8 ways to grow a child's vocabulary, without them ever knowing!
Did you know that finding time to grow a child’s vocabulary has countless benefits for your little one? A broad vocabulary is vital to little ones. Opening up the world to them, it enables better comprehension and provides a wider range of reading material. It also allows them to express themselves better (hopefully lessening the meltdowns and tantrums that come with the frustration of being misunderstood).
Children with a large vocabulary can think more deeply, learn things more quickly, and are more likely to be successful at all facets of school life throughout their years.
During their first five years, a child’s vocabulary grows at an incredible pace. Here is an approximate count of the words they will know each year:
- 1 year old – 20 words
- 2 years old – 200-300 words
- 3 years old – 900-1000 words
- 4 years old – 1,500-1,600 words
- 5 years old – 2,100-2,200 words
- 6 years old – 2,600-word expressive vocabulary (words he/she can say) and 20,000-40,000-word receptive vocabulary (words he/she understands)
- 12 years old – approximately 50,000 words
Expanding vocabulary sounds like a laborious task. It evokes images of flash cards, bored kids and plenty of grumbles. But put the flashcards away, because there are stacks of fun ways you can grow a child’s vocabulary without them even knowing!!
How to grow a child’s vocabulary
Who doesn’t love a good singalong? Whether carpool karaoke or the old-school kind, singing is a great (and fun) way to learn new words. It also teaches rhyming and the lyrical flow of language.
No need to sit at a desk to learn words. Playing games when you are in the car is a fun way to add everyday items to their world and grow a child’s vocabulary. Make up words out of number plates, point out signs or play eye-spy (or use colours if they don’t know their alphabet yet) to learn names for objects in and out of the car.
Kids love to cook, and there are plenty of words to learn in the kitchen! Older kids can read recipes and learn to measure, whilst younger kids can learn everyday items such as ‘sieve’ and ‘spatula’, as well as new actions such as ‘stir’, ‘whisk’ and ‘bake’.
Share your own favourite childhood book
The time you spend reading aloud with your child is truly special for both of you, but it doesn’t have to always just be their books! Why not read your own favourite childhood book to them? Even if it takes a while! And don’t stop reading to kids once they can read themselves. Reading a book aloud is still a wonderful thing to share together as they grow older and sharing a book will maintain their love for books.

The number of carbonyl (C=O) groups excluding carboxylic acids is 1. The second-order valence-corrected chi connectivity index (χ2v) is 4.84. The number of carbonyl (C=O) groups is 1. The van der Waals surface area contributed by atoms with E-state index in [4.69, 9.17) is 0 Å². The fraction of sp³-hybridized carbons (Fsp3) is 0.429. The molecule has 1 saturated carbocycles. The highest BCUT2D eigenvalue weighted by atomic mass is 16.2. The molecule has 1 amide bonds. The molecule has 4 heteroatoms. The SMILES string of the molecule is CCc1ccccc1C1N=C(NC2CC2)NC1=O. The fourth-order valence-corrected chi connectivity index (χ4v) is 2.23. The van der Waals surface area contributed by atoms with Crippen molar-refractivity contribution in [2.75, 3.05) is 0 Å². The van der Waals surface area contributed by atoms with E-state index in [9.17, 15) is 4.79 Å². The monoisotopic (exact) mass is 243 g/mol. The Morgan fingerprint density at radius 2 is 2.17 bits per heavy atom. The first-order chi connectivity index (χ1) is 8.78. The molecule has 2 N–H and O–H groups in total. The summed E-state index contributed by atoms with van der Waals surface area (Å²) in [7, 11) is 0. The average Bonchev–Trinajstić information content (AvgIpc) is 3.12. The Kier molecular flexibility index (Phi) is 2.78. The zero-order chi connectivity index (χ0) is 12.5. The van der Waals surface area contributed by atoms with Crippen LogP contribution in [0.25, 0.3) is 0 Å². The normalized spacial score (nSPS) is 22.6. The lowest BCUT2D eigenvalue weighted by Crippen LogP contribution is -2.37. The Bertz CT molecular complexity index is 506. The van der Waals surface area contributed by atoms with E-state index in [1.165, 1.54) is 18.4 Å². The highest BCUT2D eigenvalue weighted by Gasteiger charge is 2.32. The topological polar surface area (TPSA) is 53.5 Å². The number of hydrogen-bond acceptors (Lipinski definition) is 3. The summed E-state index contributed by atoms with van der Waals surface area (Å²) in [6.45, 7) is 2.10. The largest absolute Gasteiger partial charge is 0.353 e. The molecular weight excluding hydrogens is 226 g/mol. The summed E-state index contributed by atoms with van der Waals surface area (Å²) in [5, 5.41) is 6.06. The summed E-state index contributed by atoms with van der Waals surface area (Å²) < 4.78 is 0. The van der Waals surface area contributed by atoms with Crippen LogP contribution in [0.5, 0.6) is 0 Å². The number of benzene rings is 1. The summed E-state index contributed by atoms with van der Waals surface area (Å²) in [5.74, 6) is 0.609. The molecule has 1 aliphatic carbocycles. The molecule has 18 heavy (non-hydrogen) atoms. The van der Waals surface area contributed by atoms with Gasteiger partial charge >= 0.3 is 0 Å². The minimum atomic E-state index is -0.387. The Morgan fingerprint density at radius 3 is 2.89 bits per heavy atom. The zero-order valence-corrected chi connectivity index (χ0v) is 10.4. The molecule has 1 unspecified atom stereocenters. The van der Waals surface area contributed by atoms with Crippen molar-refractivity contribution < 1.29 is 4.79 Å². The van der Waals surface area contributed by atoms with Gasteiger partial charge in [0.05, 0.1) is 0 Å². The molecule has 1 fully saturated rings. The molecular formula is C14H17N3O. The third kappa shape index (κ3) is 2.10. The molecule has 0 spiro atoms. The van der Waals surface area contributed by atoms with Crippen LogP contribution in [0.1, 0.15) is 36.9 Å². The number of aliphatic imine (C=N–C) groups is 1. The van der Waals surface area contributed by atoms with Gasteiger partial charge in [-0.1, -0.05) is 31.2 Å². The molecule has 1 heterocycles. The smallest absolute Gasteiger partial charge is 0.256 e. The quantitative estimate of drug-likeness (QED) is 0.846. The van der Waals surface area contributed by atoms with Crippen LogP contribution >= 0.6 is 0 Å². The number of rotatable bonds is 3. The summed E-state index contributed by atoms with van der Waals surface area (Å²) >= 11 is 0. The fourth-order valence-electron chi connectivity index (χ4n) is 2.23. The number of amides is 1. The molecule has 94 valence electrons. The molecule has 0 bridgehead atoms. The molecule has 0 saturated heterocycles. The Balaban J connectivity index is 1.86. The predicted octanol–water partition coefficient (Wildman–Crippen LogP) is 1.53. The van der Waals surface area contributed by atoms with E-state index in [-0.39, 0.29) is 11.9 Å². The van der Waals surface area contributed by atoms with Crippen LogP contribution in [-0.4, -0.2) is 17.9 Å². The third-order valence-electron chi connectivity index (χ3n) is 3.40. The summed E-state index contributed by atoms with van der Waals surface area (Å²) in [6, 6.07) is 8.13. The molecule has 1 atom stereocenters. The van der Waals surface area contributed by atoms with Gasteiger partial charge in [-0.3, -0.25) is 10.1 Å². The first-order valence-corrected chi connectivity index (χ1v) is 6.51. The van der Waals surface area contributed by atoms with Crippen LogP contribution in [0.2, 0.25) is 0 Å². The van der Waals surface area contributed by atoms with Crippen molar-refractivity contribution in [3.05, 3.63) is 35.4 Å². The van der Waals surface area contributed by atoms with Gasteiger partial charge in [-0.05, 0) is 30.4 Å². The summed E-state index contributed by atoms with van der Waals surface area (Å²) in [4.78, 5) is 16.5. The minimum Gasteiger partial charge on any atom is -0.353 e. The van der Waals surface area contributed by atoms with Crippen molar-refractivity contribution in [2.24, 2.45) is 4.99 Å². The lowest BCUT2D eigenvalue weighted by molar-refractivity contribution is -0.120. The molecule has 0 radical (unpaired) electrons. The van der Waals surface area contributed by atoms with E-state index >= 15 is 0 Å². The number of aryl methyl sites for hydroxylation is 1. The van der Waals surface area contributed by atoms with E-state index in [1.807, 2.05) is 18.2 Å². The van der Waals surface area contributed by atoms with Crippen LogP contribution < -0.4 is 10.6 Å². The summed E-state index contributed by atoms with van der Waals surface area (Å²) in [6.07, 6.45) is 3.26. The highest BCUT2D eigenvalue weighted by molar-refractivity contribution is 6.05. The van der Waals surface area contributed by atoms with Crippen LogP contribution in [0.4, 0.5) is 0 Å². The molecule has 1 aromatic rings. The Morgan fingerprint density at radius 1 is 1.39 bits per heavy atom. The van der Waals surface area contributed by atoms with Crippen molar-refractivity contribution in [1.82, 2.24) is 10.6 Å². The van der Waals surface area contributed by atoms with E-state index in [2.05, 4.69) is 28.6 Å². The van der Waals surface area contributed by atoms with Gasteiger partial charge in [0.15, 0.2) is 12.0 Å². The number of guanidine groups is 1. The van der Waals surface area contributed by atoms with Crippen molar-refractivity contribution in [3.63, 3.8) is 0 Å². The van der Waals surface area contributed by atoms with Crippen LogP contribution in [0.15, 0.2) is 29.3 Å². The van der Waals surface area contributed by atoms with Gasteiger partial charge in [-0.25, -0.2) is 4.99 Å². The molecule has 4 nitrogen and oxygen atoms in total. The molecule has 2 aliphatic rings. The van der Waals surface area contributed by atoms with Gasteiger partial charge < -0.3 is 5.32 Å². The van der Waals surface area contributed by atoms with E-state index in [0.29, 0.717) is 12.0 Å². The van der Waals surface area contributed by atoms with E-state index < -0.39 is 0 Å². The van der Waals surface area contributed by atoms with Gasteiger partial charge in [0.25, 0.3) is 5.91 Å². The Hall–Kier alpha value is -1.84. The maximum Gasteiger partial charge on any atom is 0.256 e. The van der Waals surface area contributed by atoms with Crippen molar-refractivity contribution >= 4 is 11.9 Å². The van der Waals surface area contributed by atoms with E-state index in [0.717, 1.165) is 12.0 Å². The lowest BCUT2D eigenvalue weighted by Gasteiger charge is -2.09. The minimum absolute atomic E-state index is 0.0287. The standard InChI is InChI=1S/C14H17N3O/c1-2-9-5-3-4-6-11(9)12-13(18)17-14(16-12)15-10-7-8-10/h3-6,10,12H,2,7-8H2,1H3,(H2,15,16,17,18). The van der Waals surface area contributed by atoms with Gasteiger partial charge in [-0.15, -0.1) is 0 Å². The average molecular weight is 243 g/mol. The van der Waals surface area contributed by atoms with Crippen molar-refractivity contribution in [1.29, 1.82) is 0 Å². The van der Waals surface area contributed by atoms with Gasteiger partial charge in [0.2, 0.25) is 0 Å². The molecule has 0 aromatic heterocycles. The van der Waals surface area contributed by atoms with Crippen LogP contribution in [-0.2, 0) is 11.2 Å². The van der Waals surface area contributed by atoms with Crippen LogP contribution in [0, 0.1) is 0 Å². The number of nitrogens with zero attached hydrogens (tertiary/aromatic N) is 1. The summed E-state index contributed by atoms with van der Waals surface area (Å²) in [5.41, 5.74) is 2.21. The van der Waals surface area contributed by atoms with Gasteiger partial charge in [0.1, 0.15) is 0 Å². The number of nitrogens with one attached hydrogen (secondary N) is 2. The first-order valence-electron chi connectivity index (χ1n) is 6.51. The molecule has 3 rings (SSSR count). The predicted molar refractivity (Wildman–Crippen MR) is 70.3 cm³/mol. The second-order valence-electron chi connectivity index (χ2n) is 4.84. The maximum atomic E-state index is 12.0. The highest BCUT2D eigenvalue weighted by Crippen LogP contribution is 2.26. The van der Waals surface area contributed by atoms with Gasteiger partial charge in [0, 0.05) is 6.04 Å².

Playing board games
Games such as scrabble, or apps such as Word Mania, are great for expanding vocabulary and learning how words are formed. Doesn’t matter if they are too young to play properly, just
laying the letters out and trying to build simple words together is fun and beneficial.
Pottering around the garden opens up a world of new vocabulary. Take time to name trees, identify plants and understand new actions such as ‘mow’ and ‘dig’. It’s also a great place to introduce adjectives by discussing how objects around the garden might look and feel – leaves are ‘crinkly’, sticks are ‘spikey’, or the soil might be ‘gooey’. If you don’t have a garden, head out on a nature walk and chat about what you find on the way, it’s amazing what you come across in the local park when you stop to explore. For older children, pick up a plant book to look up different species as you go.
Kids love to learn about the world, and reading non-fiction books together is a fantastic way to investigate new things, particularly for those kids that have a specific interest. You will find non-fiction books on every topic possible at your local library – from dinosaurs and marine life to sport and history.
Those games your toddler plays, where you have to dress up as a pirate and pretend to take over the world, might seem like silly games but they are one of the best ways to grow a child’s vocabulary. Introduce new words and concepts as you play – being engaged in a fun activity and giving context to the word means the new vocabulary is much more likely to be remembered.
And most of all, just have fun! Learning isn’t something to be endured. By having fun together as you explore the world you can instil a lifelong love for learning in your little one, as well as building some wonderful memories along the way.
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